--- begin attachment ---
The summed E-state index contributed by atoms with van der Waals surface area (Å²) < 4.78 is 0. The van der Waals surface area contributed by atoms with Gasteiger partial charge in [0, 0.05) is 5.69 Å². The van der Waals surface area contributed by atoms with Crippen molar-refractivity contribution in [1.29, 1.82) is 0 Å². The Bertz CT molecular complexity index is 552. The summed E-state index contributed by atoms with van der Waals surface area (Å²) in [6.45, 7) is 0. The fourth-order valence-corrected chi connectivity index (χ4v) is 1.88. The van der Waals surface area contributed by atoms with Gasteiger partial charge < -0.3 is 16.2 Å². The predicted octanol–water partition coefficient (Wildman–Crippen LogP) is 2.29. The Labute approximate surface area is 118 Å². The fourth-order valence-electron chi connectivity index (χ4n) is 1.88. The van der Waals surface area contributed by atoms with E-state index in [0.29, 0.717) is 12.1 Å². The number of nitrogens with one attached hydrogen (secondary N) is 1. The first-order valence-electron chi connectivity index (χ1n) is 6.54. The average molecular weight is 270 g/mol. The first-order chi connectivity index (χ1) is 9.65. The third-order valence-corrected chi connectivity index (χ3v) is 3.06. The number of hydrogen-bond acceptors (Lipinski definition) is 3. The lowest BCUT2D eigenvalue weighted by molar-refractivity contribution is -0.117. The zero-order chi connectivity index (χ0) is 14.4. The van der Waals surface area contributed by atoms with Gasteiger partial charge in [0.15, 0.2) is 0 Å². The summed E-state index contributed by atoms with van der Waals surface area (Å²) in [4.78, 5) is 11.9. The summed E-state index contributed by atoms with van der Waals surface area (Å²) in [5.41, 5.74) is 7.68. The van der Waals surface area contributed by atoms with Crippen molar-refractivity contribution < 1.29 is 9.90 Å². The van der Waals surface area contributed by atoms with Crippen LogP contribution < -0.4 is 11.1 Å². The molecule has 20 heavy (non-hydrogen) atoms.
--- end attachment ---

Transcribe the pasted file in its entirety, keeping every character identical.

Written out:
The summed E-state index contributed by atoms with van der Waals surface area (Å²) < 4.78 is 0. The van der Waals surface area contributed by atoms with Gasteiger partial charge in [0, 0.05) is 5.69 Å². The van der Waals surface area contributed by atoms with Crippen molar-refractivity contribution in [1.29, 1.82) is 0 Å². The Bertz CT molecular complexity index is 552. The summed E-state index contributed by atoms with van der Waals surface area (Å²) in [6.45, 7) is 0. The fourth-order valence-corrected chi connectivity index (χ4v) is 1.88. The van der Waals surface area contributed by atoms with Gasteiger partial charge < -0.3 is 16.2 Å². The predicted octanol–water partition coefficient (Wildman–Crippen LogP) is 2.29. The Labute approximate surface area is 118 Å². The fourth-order valence-electron chi connectivity index (χ4n) is 1.88. The van der Waals surface area contributed by atoms with E-state index in [0.29, 0.717) is 12.1 Å². The number of nitrogens with one attached hydrogen (secondary N) is 1. The first-order valence-electron chi connectivity index (χ1n) is 6.54. The average molecular weight is 270 g/mol. The first-order chi connectivity index (χ1) is 9.65. The third-order valence-corrected chi connectivity index (χ3v) is 3.06. The number of hydrogen-bond acceptors (Lipinski definition) is 3. The lowest BCUT2D eigenvalue weighted by molar-refractivity contribution is -0.117. The zero-order chi connectivity index (χ0) is 14.4. The van der Waals surface area contributed by atoms with Gasteiger partial charge in [0.15, 0.2) is 0 Å². The summed E-state index contributed by atoms with van der Waals surface area (Å²) in [4.78, 5) is 11.9. The summed E-state index contributed by atoms with van der Waals surface area (Å²) in [5.41, 5.74) is 7.68. The van der Waals surface area contributed by atoms with Crippen molar-refractivity contribution < 1.29 is 9.90 Å². The van der Waals surface area contributed by atoms with Crippen LogP contribution < -0.4 is 11.1 Å². The molecule has 20 heavy (non-hydrogen) atoms.